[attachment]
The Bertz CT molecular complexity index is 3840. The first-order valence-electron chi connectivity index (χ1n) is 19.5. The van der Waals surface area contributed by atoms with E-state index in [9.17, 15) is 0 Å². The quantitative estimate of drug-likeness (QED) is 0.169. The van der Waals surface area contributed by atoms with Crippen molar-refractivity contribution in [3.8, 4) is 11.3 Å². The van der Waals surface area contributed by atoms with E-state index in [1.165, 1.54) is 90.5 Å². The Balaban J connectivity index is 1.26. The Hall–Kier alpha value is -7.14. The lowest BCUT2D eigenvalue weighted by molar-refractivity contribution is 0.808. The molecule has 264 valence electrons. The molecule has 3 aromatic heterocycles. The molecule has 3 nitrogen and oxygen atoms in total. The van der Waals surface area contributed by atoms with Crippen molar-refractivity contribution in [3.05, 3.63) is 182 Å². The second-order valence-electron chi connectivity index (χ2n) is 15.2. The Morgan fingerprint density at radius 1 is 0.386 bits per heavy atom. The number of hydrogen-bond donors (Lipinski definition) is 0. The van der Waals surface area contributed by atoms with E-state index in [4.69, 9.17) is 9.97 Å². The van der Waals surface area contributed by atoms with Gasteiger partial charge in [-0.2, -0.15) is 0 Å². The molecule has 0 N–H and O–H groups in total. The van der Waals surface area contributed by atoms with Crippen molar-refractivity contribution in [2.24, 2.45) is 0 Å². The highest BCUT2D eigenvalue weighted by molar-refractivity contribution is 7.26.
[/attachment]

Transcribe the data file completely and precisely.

The Bertz CT molecular complexity index is 3840. The first-order valence-electron chi connectivity index (χ1n) is 19.5. The van der Waals surface area contributed by atoms with E-state index in [9.17, 15) is 0 Å². The quantitative estimate of drug-likeness (QED) is 0.169. The van der Waals surface area contributed by atoms with Crippen molar-refractivity contribution in [3.8, 4) is 11.3 Å². The van der Waals surface area contributed by atoms with E-state index in [1.165, 1.54) is 90.5 Å². The Balaban J connectivity index is 1.26. The Hall–Kier alpha value is -7.14. The lowest BCUT2D eigenvalue weighted by molar-refractivity contribution is 0.808. The molecule has 264 valence electrons. The molecule has 3 aromatic heterocycles. The molecule has 3 nitrogen and oxygen atoms in total. The van der Waals surface area contributed by atoms with Crippen molar-refractivity contribution in [3.05, 3.63) is 182 Å². The second-order valence-electron chi connectivity index (χ2n) is 15.2. The Morgan fingerprint density at radius 1 is 0.386 bits per heavy atom. The number of hydrogen-bond donors (Lipinski definition) is 0. The van der Waals surface area contributed by atoms with E-state index in [4.69, 9.17) is 9.97 Å². The van der Waals surface area contributed by atoms with Gasteiger partial charge in [-0.2, -0.15) is 0 Å². The molecule has 0 N–H and O–H groups in total. The van der Waals surface area contributed by atoms with Crippen molar-refractivity contribution in [2.24, 2.45) is 0 Å². The highest BCUT2D eigenvalue weighted by molar-refractivity contribution is 7.26.